At the argument both parties agreed that the first question presented is one of law of the matter of liability. The plaintiff contends that all of the proceedings present a question of law, so that disposition may be made. The defendant maintains that while the liability question is one of law, the question of damages, should liability be found as a matter of law, is a matter for the jury's determination.

 The contract of employment governs the terms and conditions of the employment relationship. The following provisions are pertinent here:

 "Termination of Employment:

 

Resignation or Discharge:

 

If the salesman should voluntarily resign or be discharged for any reason, he will be credited with standard commissions rates upon all sales in company records as of the official date of employment termination. The salesman will be paid commissions covering such sales when the orders are shipped, but no commission shall be paid on material not shipped within three months of date of termination.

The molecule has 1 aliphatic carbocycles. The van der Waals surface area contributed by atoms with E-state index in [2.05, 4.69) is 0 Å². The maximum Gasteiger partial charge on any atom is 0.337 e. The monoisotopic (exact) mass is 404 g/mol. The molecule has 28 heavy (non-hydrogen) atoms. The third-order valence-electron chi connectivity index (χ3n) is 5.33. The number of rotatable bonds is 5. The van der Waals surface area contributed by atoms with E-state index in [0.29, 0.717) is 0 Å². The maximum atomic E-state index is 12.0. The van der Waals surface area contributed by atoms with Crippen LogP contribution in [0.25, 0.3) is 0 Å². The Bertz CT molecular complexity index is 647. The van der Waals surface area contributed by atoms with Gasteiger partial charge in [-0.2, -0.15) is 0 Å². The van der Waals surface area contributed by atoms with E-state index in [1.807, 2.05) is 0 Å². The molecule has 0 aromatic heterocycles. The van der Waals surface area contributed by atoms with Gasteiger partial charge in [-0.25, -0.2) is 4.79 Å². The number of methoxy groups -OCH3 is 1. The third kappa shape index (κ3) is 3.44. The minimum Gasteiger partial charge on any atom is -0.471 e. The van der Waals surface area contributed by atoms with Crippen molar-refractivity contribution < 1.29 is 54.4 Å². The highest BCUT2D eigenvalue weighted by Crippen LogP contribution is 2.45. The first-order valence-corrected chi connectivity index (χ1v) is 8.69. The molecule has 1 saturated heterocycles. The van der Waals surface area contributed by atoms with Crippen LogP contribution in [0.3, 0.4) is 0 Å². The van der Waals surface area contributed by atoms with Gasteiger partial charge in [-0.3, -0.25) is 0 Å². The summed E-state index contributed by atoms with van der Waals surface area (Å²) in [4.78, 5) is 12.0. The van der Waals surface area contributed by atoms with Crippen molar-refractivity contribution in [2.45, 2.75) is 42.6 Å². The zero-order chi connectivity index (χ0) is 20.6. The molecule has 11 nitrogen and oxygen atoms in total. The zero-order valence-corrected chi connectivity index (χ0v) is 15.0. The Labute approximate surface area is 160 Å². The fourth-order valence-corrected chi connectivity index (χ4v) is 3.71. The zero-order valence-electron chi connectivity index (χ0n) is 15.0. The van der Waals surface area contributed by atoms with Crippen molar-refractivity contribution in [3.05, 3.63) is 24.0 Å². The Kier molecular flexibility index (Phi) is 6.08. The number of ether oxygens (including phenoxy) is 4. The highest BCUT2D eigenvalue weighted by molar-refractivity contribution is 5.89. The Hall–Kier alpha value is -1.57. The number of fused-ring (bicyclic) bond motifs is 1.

Death:

 

In the event of the salesman's death his heirs, estate or personal representative will be credited with and receive payment on all sales and commissions under the conditions and as described under 'Territorial Reassignment,' Paragraph I.

 Term of Contract:

 

Upon termination of employment for any reason, salary and drawing account, if any, shall terminate. This contract shall remain in force until thirty days after written notice by either the company or the salesman to the other advising of intention to terminate, or until the death, discharge or resignation of the salesman.

 

Within five days after the termination of this contract, all company property in the possession of the salesman shall be returned to the company.

 Interpretation:

 

This agreement is made with reference to and shall be construed and enforced in accordance with the laws of Pennsylvania."